Former CIA officer charged in alleged leaks

By Greg Miller

Washington Post

The Justice Department on Monday charged a former CIA officer with repeatedly leaking classified information, including the identities of agency operatives involved in the capture and interrogation of alleged terrorists.

The case against John Kiriakou, who served as a senior Senate aide after ending his CIA career, extends the Obama administration’s unprecedented crackdown on disclosures of national security secrets to journalists.

Kiriakou, who was among the first to go public with details about the CIA’s use of water-boarding and other harsh interrogation measures, was charged with disclosing classified information to reporters and lying to the agency about the origin of other sensitive material he published in a book.

In its criminal filing, the Justice Department obscured many of the details of Kiriakou’s allegedly illegal disclosures. But the documents suggest that Kiriakou, 47, was a source for stories in 2008 and 2009 about some of the agency’s most sensitive operations after the Sept. 11, 2001, terrorist attacks, including the capture of alleged al-Qaeda operative Abu Zubaydah and the interrogation of the self-proclaimed mastermind of the attacks, Khalid Sheikh Mohammed.

CIA Director David H. Petraeus issued a statement to the agency’s workforce on Monday afternoon saying that he could not comment on the details of the case against Kiriakou but warning that “the illegal passage of secrets is an abuse of trust that may put lives in jeopardy.”

The Justice Department also said that the information Kiriakou supplied to journalists also contributed to a subsequent security breach at the U.S. prison at Guantanamo Bay. Kiriakou’s disclosures, according to the Justice Department, enabled defense attorneys to obtain photographs of CIA operatives suspected of being involved in controversial interrogations, pictures that were subsequently discovered in prisoners’ cells.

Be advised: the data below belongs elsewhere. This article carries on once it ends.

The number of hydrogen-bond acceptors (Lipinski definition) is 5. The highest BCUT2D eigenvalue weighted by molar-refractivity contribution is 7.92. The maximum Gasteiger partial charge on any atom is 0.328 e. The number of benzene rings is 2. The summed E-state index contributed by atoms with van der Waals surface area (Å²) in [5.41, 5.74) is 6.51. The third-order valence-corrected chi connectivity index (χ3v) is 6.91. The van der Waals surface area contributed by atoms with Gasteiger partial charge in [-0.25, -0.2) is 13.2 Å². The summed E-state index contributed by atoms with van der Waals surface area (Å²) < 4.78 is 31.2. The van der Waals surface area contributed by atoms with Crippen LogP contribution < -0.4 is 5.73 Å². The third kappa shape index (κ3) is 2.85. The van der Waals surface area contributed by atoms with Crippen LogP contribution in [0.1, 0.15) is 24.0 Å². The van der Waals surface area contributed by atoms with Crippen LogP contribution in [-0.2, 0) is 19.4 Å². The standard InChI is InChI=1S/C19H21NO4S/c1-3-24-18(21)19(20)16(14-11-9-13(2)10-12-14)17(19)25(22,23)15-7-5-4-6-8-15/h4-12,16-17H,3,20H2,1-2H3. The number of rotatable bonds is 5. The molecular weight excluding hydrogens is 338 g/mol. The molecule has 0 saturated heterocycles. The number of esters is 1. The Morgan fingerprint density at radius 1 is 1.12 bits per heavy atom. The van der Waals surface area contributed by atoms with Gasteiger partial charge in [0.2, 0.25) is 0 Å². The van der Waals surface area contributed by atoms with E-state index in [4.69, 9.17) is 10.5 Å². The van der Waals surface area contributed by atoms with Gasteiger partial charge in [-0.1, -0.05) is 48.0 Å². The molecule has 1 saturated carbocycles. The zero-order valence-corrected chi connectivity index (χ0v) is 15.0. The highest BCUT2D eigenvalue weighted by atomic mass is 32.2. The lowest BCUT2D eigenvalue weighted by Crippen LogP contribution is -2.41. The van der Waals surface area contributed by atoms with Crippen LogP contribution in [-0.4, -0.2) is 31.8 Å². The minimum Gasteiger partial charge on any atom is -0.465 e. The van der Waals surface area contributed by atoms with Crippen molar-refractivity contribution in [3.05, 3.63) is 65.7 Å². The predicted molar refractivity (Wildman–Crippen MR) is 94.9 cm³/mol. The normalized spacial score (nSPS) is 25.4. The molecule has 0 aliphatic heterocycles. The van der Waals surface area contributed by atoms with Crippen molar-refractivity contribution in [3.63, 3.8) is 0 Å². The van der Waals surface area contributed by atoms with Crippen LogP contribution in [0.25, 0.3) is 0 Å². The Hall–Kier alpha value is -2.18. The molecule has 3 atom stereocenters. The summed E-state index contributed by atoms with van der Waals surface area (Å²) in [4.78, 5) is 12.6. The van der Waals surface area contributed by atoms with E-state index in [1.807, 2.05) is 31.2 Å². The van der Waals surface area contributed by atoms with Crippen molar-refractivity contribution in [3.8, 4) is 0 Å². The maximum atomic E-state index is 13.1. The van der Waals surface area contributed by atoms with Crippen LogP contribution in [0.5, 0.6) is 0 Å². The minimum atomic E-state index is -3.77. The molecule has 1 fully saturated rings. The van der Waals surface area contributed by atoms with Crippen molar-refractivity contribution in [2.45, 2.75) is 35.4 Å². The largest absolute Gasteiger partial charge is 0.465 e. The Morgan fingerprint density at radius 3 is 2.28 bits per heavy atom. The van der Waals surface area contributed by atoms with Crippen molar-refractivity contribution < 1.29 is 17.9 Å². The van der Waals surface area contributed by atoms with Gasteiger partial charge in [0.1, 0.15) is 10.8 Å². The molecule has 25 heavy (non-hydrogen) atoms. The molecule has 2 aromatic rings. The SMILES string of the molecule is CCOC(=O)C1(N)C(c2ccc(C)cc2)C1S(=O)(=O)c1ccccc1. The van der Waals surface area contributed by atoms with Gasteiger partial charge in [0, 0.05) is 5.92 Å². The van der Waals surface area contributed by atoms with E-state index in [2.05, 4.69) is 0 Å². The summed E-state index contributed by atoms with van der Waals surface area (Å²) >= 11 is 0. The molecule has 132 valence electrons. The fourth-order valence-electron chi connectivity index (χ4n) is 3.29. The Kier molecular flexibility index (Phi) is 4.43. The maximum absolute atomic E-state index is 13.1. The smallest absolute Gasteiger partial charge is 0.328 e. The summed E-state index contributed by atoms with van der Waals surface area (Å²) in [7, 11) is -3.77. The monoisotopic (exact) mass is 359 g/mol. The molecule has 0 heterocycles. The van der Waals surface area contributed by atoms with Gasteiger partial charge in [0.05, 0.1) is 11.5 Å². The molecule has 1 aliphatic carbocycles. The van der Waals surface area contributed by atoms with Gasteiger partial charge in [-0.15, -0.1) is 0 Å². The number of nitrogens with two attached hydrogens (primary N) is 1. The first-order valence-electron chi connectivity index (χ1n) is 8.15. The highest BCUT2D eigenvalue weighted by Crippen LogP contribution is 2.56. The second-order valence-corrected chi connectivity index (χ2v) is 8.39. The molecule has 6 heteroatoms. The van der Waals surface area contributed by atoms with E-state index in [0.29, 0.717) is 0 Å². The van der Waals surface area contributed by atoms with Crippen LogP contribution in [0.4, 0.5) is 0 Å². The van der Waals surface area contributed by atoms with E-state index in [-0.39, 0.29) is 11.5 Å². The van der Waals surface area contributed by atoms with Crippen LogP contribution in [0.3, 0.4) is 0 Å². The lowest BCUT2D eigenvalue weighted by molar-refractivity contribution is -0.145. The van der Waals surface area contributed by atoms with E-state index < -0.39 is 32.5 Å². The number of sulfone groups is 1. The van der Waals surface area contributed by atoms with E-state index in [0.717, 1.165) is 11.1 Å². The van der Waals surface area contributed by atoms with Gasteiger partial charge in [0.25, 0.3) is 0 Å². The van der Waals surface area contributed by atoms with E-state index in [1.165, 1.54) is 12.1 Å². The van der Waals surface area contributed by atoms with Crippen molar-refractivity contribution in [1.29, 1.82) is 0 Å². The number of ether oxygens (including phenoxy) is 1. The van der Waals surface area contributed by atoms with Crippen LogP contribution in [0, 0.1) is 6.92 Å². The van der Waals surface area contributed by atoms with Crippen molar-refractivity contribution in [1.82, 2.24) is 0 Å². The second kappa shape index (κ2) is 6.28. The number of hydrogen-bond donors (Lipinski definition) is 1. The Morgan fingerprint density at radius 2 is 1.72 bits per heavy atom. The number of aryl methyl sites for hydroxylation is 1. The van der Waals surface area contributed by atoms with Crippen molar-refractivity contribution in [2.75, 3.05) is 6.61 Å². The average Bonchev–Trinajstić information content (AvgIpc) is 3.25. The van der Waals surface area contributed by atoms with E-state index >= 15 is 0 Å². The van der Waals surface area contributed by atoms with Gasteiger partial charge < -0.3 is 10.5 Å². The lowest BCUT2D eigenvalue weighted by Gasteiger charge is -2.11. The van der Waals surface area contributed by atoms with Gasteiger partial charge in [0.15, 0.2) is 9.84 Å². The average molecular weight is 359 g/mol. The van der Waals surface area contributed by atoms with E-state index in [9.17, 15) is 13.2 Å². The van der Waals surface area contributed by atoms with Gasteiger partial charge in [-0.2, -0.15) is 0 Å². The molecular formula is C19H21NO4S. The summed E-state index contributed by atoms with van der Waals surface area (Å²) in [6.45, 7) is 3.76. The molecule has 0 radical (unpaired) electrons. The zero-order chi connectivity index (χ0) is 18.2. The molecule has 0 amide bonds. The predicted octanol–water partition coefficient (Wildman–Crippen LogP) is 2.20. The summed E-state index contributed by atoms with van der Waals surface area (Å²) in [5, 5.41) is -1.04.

Kiriakou, who worked for the CIA from 1990 to 2004, was scheduled to appear at 2 p.m. Monday in U.S. District Court in Alexandria.

The case is the latest legal move by an administration that has been more aggressive than its predecessors in seeking to stem the flow of government secrets to the press. Other efforts include the pending trial of an Army private accused of sending classified intelligence files to the Web site WikiLeaks, and the prosecution of a former CIA analyst accused of disclosing secrets about agency operations against Iran to a reporter from the New York Times.

A similar case against a former executive at the National Security Agency was seen by critics as evidence of overzealousness by the Obama administration, and ended in a plea agreement.

Kiriakou worked as an investigator on the staff of the Senate Foreign Relations Committee for a year before leaving in 2010. The committee had not been aware of the criminal probe of Kiriakou, according to a former U.S. official familiar with the matter.

Staff writer Julie Tate contributed to this story.